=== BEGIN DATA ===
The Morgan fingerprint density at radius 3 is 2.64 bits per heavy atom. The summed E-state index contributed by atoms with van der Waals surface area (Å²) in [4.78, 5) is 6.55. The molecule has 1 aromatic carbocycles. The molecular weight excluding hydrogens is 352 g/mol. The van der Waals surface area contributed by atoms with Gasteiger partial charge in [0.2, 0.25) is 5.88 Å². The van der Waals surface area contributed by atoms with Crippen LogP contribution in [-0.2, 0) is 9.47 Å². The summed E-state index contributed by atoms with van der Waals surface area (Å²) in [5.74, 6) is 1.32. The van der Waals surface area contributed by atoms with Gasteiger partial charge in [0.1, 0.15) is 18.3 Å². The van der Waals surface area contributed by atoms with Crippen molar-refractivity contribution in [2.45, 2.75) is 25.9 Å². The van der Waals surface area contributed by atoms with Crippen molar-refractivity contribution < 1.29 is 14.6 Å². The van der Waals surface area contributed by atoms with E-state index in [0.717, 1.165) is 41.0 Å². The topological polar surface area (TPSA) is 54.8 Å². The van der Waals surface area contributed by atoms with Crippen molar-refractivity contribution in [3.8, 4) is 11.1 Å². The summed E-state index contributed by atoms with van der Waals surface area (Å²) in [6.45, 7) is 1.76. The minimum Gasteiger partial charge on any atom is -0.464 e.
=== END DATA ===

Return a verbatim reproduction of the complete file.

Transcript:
The Morgan fingerprint density at radius 3 is 2.64 bits per heavy atom. The summed E-state index contributed by atoms with van der Waals surface area (Å²) in [4.78, 5) is 6.55. The molecule has 1 aromatic carbocycles. The molecular weight excluding hydrogens is 352 g/mol. The van der Waals surface area contributed by atoms with Gasteiger partial charge in [0.2, 0.25) is 5.88 Å². The van der Waals surface area contributed by atoms with Crippen LogP contribution in [-0.2, 0) is 9.47 Å². The summed E-state index contributed by atoms with van der Waals surface area (Å²) in [5.74, 6) is 1.32. The van der Waals surface area contributed by atoms with Gasteiger partial charge in [0.1, 0.15) is 18.3 Å². The van der Waals surface area contributed by atoms with Crippen molar-refractivity contribution in [2.45, 2.75) is 25.9 Å². The van der Waals surface area contributed by atoms with Crippen molar-refractivity contribution < 1.29 is 14.6 Å². The van der Waals surface area contributed by atoms with E-state index in [0.717, 1.165) is 41.0 Å². The topological polar surface area (TPSA) is 54.8 Å². The van der Waals surface area contributed by atoms with Crippen molar-refractivity contribution in [3.8, 4) is 11.1 Å². The summed E-state index contributed by atoms with van der Waals surface area (Å²) in [6.45, 7) is 1.76. The minimum Gasteiger partial charge on any atom is -0.464 e.